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Food traditions are always a mark of identity. And, for the British imperial project in India, a key food was mulligatawny soup, as Modhumita Roy, a literary scholar, explains.

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Roy writes that the soup began as a simple South Indian broth called pepper water. Adapted for English palates, it quickly became a common dish among British administrators and merchants living in eighteenth-century India. The wealthiest members of this group ate extravagant everyday meals with what Roy describes as “an unmanageable hodgepodge of European and Indian dishes.”

But, over the course of the nineteenth century, Indian food became less common among these elites. British women living in India played a large role in that shift. Under Victorian norms, these elite wives, daughters, and mothers were responsible for maintaining households and personal manners distinguishing their families from lower-ranked British colonists and all Indians.

Roy writes that this attitude comes through in cookbooks aimed at British wives in India. Flora Annie Steele’s Complete Indian Housekeeper and Cook, published in 1888, focuses on European-style cooking, often using fashionable French names for dishes. It includes a brief and apparently reluctant discussion of mulligatawny. The author notes that she included a few “native dishes” due to reader demand.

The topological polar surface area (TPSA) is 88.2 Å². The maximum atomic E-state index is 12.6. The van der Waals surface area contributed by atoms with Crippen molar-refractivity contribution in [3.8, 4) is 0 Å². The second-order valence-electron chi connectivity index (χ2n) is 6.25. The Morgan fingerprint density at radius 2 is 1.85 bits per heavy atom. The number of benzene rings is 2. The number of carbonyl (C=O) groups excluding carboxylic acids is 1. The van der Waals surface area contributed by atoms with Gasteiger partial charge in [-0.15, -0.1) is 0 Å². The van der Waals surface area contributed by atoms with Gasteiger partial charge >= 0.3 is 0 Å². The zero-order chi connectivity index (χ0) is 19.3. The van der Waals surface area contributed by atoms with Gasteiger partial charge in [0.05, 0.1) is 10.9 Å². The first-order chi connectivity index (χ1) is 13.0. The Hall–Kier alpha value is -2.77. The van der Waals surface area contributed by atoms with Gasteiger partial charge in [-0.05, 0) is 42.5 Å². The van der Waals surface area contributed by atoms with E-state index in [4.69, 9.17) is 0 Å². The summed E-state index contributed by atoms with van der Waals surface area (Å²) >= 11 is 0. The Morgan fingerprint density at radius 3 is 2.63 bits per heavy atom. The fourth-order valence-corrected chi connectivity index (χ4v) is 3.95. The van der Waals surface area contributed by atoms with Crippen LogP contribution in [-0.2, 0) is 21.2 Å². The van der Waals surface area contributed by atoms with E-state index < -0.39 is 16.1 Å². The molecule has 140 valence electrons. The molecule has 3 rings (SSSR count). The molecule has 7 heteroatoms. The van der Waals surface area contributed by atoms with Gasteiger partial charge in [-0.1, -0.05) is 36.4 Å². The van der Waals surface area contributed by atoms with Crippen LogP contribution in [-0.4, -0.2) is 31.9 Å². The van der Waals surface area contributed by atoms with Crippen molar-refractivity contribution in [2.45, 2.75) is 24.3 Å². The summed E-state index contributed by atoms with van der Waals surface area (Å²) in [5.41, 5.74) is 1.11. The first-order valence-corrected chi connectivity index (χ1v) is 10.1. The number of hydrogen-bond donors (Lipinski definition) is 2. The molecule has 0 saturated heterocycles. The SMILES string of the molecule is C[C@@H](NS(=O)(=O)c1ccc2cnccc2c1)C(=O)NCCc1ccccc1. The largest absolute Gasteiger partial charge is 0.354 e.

“It may be mentioned incidentally that most native recipes are inordinately greasy and sweet and that your native cooks invariably know how to make them fairly well,” she added.

Elsewhere, she explained the importance of housewives’ attention to status issues in their menu choices: “We do not wish to advocate an unholy haughtiness, but an Indian household can no more be governed peacefully, without dignity and prestige, than an Indian Empire.”

Meanwhile, Roy writes, mulligatawny became increasingly popular back in England. An 1818 British cookbook, The Cook’s Oracle, described “Mullaga-tawny,” a newly invented soup with “the more familiar name of curry soup” as “a fashionable soup, and a great favourite with our East Indian friends.” The soup appealed to the English public for its versatility. Cooks could use expensive meats or just throw together a version to use up leftovers.

In 1845, Eliza Acton’s British cookbook Modern Cookery in All Its Branches included three recipes for mulligatawny soup. Notably, none of them are listed as foreign dishes. Acton takes pains to warn against heavy use of onions or garlic, since they are “very offensive to many eaters” and “it is only in coarse cookery that their flavour is allowed to strongly prevail.” She also includes instructions on buying and cooking rice—not a staple in Britain at the time—to accompany the soup.

Roy writes that mulligatawny fitted the needs of the growing, increasingly cosmopolitan English middle class. Recipes mixed familiar local foods like rabbit and thyme with items from around the world, like cinnamon, ground almond, and fenugreek.

If British elites in India had to take pains to highlight their European sophistication, their middle-class cousins back home had begun to find a different sort of status in consuming the products that colonialism brought back to them.

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Economic and Political Weekly, Vol. 45, No. 32 (AUGUST 7-13, 2010), pp. 66-75
Economic and Political Weekly